AP Claim: Israeli Unity Means Dissent is 'Silenced'
The Associated Press, noting the overwhelming support among Israelis for Prime Minister Benjamin Netanyahu and the war effort in Gaza, concludes that the minority of Israelis who dissent are being "silenced."
It is a tired, false charge often made by Israeli and Jewish leftists even during peacetime--a canard that confuses losing an argument on the merits with being suppressed, and which is often calculated to damage Israel's reputation.
The AP quotes--without irony--an op-ed published by a left-wing writer in one of the country's most widely read newspapers, complaining that those who oppose war are being cast as traitors.
Publishing an opinion is an odd way of "silencing" it.
What the Israeli left--and its imitators abroad, such as the factually challenged Peter Beinart--really resent is that they have lost their customary preeminence, because reality has simply changed.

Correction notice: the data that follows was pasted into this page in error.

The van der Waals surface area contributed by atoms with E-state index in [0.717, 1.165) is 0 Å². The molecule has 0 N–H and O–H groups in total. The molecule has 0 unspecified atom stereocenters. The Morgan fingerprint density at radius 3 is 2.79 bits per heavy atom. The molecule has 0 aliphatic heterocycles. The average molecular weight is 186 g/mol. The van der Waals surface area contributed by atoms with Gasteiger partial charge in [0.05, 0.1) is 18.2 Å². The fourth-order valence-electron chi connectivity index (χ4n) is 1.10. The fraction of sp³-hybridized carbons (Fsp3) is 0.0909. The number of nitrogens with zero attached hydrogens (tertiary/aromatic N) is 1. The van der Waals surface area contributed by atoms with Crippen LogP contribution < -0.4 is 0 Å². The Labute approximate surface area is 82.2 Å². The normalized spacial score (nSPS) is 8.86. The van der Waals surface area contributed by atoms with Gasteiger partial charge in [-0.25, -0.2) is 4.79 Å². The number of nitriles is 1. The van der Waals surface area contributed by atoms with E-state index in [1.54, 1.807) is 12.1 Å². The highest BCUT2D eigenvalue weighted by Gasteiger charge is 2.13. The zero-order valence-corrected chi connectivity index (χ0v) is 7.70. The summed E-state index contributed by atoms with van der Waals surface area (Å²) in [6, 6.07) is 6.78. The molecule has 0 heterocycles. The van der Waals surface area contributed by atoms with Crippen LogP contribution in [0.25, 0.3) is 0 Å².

Hamas has pursued the latest war with an unusual degree of brutality, even for a terrorist organization--and not just toward Israeli civilians, but toward Palestinian civilians.
It used child labor--causing hundreds of deaths--to dig its terror tunnels. It is reportedly seizing UN food coupons from the population to keep its fighters fed. It has rejected and violated even brief humanitarian ceasefires. Its evil is what has united the Israeli population.
The Israeli left still exists. It even held a protest in Rabin Square on Saturday--albeit one cut short when Hamas fired rockets towards Tel Aviv. Israelis are not united on every question regarding the war: they are split, for example, about taking over Gaza. Israel remains a country that celebrates dissent.
Yet healthy societies also pull together to face danger--and freely set aside faulty, sentimental ideas that are luxuries of safety and distance.